Wednesday, May 8, 2019

Solve Mysteries While Building Vocabulary {Review + COUPON CODE!}

If you're looking to expand your children's vocabulary while challenging them to think critically, take a look at the Critical Thinking Detective - Vocabulary Book 2 by The Critical Thinking Co.

And, while you are at it, if there is anything else you see at that you like, be sure to scroll down to the bottom of this post to find a coupon code that you can use until the end of the year on any order for a discount and free shipping!

What Is the Critical Thinking Detective - Vocabulary Book 2?

Critical Thinking Detective - Vocabulary Book 2 is a 38-page, softcover with perforated, reproducible pages that can be used by a single home or class - which makes it economical and handy for large homeschooling families and co-op classes!

In the book, are 12 detective cases and their solutions.

Each case begins with a description of a mystery followed by four statements from suspects. Within the text of the mystery and statements are 18-24 vocabulary words that are pivotal to solving the case correctly.

These vocabulary words are typically "$10 words" which have been gathered from a multitude of sources, including SAT/ACT word lists.

After students figure out what the words mean, they can then put their reading comprehension, analysis, deductive reasoning, and inductive reasoning skills to work in order to figure out the cases.

Then, students can move on to a second activity, which is basically a fill-in-the-blank page that encourages students to use targeted vocabulary in a new context. Some of the blanks on this page can correctly be answered by more than one target word, 
which highlights flexibility of language through synonyms.

Do You Need Anything Else?

The Critical Thinking Detective - Vocabulary Book 2 is designed for independent use for children in grades 5-12+ and can be used as an open-and-go, paper-and-pencil supplement for building vocabulary and critical thinking skills.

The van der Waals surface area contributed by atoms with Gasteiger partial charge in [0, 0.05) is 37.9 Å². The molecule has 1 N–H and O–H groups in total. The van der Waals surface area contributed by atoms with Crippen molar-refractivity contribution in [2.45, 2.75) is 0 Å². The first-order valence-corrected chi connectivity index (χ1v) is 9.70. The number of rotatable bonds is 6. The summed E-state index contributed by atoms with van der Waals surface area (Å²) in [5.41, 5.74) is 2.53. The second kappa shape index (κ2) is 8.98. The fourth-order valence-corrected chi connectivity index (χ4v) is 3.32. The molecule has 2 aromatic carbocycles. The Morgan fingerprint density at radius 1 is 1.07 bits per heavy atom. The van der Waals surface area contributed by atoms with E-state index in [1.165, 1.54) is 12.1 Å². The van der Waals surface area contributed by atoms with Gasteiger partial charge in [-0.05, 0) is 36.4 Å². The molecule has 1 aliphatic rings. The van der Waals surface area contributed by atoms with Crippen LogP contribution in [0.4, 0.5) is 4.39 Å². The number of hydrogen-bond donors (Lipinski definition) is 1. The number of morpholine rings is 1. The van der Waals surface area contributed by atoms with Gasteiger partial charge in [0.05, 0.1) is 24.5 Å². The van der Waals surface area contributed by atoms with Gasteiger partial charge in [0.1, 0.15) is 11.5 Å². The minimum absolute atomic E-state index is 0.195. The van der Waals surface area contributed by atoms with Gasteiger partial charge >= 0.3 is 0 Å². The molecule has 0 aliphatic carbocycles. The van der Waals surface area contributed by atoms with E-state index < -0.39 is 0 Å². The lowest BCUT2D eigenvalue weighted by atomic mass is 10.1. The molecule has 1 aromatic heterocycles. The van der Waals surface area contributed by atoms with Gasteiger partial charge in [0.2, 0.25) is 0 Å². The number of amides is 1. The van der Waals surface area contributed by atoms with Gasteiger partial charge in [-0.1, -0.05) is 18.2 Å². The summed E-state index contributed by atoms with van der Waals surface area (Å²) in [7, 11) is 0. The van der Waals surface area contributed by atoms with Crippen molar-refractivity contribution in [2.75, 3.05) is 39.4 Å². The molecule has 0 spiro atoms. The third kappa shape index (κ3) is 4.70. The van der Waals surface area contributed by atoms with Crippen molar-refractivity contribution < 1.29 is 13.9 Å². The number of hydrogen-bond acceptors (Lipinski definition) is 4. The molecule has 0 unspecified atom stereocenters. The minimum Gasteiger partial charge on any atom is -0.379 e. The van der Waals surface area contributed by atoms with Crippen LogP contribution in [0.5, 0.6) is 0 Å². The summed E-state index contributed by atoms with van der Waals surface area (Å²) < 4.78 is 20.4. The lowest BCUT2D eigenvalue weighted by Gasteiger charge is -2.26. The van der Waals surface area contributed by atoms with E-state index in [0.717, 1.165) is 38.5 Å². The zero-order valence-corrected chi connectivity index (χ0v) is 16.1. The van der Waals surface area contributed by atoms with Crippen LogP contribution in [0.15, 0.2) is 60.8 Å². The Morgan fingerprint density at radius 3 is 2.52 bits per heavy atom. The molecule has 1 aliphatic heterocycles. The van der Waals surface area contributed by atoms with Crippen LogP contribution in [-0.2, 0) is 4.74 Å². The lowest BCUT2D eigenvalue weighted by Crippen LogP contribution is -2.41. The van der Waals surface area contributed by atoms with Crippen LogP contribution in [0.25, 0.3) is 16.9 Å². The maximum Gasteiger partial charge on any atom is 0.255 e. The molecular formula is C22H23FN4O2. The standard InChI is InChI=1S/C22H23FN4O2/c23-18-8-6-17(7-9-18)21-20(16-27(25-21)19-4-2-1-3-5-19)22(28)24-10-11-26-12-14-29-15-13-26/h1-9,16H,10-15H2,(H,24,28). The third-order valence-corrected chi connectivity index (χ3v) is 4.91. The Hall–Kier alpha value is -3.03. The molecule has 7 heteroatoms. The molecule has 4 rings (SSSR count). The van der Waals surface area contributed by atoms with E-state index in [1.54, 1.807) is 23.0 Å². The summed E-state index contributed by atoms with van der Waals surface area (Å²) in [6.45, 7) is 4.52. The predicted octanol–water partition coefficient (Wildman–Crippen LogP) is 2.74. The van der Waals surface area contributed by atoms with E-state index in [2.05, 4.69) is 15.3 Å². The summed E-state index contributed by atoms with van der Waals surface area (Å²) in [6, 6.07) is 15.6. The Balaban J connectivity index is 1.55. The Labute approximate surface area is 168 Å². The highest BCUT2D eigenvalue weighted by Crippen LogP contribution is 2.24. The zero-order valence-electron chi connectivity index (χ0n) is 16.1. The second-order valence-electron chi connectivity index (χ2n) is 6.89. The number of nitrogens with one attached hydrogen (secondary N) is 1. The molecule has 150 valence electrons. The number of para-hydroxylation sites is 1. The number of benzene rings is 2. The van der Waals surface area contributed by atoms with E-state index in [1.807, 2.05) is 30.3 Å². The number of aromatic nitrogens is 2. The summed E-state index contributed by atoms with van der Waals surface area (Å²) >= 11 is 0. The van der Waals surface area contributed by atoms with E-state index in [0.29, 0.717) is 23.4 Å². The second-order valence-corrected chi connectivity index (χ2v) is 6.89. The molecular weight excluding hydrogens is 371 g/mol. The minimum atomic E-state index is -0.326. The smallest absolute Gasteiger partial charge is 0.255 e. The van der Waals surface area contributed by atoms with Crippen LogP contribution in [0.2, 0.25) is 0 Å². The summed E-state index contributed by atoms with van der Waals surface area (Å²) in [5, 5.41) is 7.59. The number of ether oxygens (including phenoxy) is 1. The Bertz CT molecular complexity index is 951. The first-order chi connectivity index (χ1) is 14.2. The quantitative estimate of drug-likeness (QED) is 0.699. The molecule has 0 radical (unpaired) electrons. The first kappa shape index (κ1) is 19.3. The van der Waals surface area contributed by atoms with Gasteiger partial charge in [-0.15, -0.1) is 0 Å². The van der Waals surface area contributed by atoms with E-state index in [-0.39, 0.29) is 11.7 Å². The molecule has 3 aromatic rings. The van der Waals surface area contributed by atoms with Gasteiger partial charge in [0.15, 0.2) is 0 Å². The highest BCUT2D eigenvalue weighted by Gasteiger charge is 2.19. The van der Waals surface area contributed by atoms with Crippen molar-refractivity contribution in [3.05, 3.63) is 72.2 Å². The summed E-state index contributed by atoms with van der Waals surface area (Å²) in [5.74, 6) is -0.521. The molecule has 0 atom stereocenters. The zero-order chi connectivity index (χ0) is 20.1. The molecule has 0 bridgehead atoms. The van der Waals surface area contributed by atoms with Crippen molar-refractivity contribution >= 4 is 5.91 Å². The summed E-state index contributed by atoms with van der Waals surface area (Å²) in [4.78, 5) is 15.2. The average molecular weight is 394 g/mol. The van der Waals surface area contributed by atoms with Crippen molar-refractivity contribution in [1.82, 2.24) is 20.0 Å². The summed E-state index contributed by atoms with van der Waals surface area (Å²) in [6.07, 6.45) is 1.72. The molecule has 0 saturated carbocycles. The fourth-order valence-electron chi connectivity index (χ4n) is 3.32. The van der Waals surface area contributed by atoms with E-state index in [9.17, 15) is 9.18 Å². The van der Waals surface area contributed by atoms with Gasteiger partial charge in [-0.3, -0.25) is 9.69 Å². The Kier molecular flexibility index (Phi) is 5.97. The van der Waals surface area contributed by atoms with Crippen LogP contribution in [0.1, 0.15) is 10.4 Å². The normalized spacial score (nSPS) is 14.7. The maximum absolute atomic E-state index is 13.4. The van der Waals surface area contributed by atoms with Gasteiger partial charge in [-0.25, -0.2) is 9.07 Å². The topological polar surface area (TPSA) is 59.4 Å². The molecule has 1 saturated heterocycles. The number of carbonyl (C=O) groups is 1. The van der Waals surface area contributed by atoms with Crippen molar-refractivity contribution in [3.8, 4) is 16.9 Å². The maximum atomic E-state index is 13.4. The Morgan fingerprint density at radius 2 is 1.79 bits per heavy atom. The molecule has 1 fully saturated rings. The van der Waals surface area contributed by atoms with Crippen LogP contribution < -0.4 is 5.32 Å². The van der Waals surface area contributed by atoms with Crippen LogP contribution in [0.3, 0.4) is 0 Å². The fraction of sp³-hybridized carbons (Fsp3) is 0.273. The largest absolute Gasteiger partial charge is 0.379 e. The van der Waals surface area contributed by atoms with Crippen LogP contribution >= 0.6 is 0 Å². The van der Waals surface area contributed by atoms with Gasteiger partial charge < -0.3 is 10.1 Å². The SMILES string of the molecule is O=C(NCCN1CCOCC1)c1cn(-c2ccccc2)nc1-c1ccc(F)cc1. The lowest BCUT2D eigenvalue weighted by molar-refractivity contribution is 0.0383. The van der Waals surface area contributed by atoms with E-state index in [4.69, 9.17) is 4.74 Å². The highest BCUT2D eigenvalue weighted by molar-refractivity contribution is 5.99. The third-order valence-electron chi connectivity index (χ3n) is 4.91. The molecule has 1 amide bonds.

Due to the vocabulary used in each detective case, if students use the resource independently, I would definitely say a good dictionary or thesaurus would be needed.  

In our family, though, we used the resource a bit differently.

Instead of using it independently as a paper-and-pencil resource, we decided to use it for Mom-and-us studies. Doing it this way, we did not need to crack open a dictionary nor a thesaurus. (Not that doing so would be bad. We just wanted to streamline materials and highlight discussion.)

Our Family Approach

Using this resource as a family study, to start a case, one of us - typically me - would read it aloud along with the suspect statements.  Then, we'd discuss what each unfamiliar word might mean, having everyone make guesses based on prior knowledge, context, word roots, word use, etc, before I would consult the answer key to give a synonym to help the kids see if the meanings they had guessed were correct.

Once we had the vocabulary figured out, we would reread parts of the case, and each of us would conjecture about which suspect was at fault and why we thought so. Then, we'd check our answers.

After that, we would typically do the second exercise aloud as well, although, sometimes, I would take advantage of the generous reproducible permissions and have my oldest complete a photocopied sheet.